Two weeks after Claudette made her stand on the bus, Rosa got in contact. She invited Claudette to come and tell her story to a local youth group that Rosa ran. She did and soon enough, Claudette was secretary of that group.

Rosa Parks would spark conversations with the kids, discussing the discrimination that ran rampant in Montgomery and what they could do about it.

When it felt like Claudettes life was over, Rosa Parks was there. Making her peanut butter on crackers and delivering much needed letters of support.

And then everything changed….

Claudette fell pregnant. 

Portrait of Claudette Colvin by Robert Shetterly
Portrait of Claudette Colvin by Robert Shetterly

There was a revolution brewing in Montgomery. The chance to stand up, take this injustice to court and finally end bus segregation. It was a revolution that had been sparked by Claudette. But she would not be its poster child.

Whoever fronted this thing would have to be spotless, someone the white press couldn’t tear down with ease. A black, unwed teen mother, was thought not to fit the bill. 

Philip Hoose who later wrote a book about Claudette further explained the decision: “They worried they couldn’t win with her…Words like ‘mouthy,’ ‘emotional’ and ‘feisty’ were used to describe her.”

Another teen was briefly considered as a candidate from which to build a monumental lawsuit, that could end bus segregation. Mary Louise Smith, had refused to give up her seat. just a few months after Claudette’s stand. However following unsavoury rumours about her family, she too was turned down.

And so, on December 1st 1955, when Rosa Parks refused to give up her seat on a Montgomery bus and was arrested, the revolution was built around her. 

Rosa Parks Booking Image
Rosa Parks booking photo

Rosa Parks arrest led to the Montgomery bus boycott, which in turn led to the historic, Browder v. Gayle case, which ended bus segregation in Montgomery and Alabama.

For this trial, Claudette Colvin was a key witness. However much like her stand on the bus, history has not remembered this. In fact the Smithsonian National Museum of African American History, referred to Claudette as a ‘test case’ before Rosa Parks true stand.

There were a myriad of reasons that Claudette was erased from history, but perhaps the most heartbreaking, was this advice given by her mother: 

“My mother told me to be quiet about what I did. Let Rosa be the one. White people aren’t going to bother Rosa — her skin is lighter than yours and they like her. ”

And yet, despite it all, Claudette isn’t bitter.

She moved on and learnt to accept the fact that it wasn’t her name that went down in history. She went on to have another son, eventually settling in New York, where Claudette helped organise the union 1199 (The National Health Care Workers’ Union, once described by Martin Luther King Jr as his favourite union)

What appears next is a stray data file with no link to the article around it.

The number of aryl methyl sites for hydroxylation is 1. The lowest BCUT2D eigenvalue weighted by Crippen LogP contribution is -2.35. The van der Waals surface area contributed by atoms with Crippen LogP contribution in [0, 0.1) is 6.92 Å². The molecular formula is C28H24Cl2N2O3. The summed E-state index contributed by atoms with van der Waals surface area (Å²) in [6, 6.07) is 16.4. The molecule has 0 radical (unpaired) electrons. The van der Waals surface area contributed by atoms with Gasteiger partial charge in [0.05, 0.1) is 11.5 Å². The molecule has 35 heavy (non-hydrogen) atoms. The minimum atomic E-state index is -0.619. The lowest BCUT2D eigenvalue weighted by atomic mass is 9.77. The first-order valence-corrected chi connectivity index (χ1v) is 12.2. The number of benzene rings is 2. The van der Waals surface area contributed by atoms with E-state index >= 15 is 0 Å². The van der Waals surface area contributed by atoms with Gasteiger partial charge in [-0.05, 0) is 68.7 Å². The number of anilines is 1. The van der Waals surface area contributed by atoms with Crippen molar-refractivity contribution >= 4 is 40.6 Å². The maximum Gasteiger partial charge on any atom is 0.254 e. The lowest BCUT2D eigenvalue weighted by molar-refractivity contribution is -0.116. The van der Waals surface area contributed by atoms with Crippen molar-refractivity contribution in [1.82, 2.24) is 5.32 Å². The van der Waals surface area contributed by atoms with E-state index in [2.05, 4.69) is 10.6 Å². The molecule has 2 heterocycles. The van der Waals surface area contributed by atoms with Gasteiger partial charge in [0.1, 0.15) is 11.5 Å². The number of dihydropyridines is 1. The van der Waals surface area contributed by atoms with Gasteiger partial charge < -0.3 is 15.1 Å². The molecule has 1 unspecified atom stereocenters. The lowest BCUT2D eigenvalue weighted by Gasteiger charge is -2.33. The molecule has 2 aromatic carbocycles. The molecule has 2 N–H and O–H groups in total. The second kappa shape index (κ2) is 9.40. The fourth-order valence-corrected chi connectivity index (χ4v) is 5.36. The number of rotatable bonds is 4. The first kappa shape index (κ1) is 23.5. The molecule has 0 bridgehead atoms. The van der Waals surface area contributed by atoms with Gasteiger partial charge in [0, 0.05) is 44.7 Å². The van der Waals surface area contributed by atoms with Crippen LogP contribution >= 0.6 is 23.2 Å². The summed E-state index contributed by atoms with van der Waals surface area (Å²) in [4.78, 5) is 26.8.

It’s only in the last few years that Claudette Colvin has started to have her story heard and true to herself, the first thing Claudette wanted to know when she found out a book was being a written about her, was if it would be in schools.

This was interesting, where can I find out more? I’d suggest checking out Phillip Hoose’s book, Twice Toward Justice, its written for a younger audience, but it was the first book that started to get Claduettes story out to a modern audience. 

Life After Little Rock: Elizabeth Eckford

In 1954, the American Supreme Court declared the continuation of school segregation to be unlawful… though it would be 3 years until Arkansas capital city, Little Rock, actually acted on this.

Thanks to a huge amount of pressure from the Little Rock NAACP (National Association for the Advancement of Colored People) it was agreed that in September 1957, 9 black students could enrol at the -until then- whites only, Little Rock Central High School.

They became known as the Little Rock Nine. A group of teens, all specially picked for their intelligence and desire to learn. All of them were about to make history. And all of them would be ripped to shreds in the process.

Of the 9, one would became an overnight icon for American civil rights. 

Meet Elizabeth Eckford, if you don’t know her name, I guarantee you know her face:

The infamous 1957 image of 15 yr old Elizabeth Eckford walking to Little Rock Central High School
Elizabeth Eckford, in the infamous image of her walking into Little Rock Central High, 1957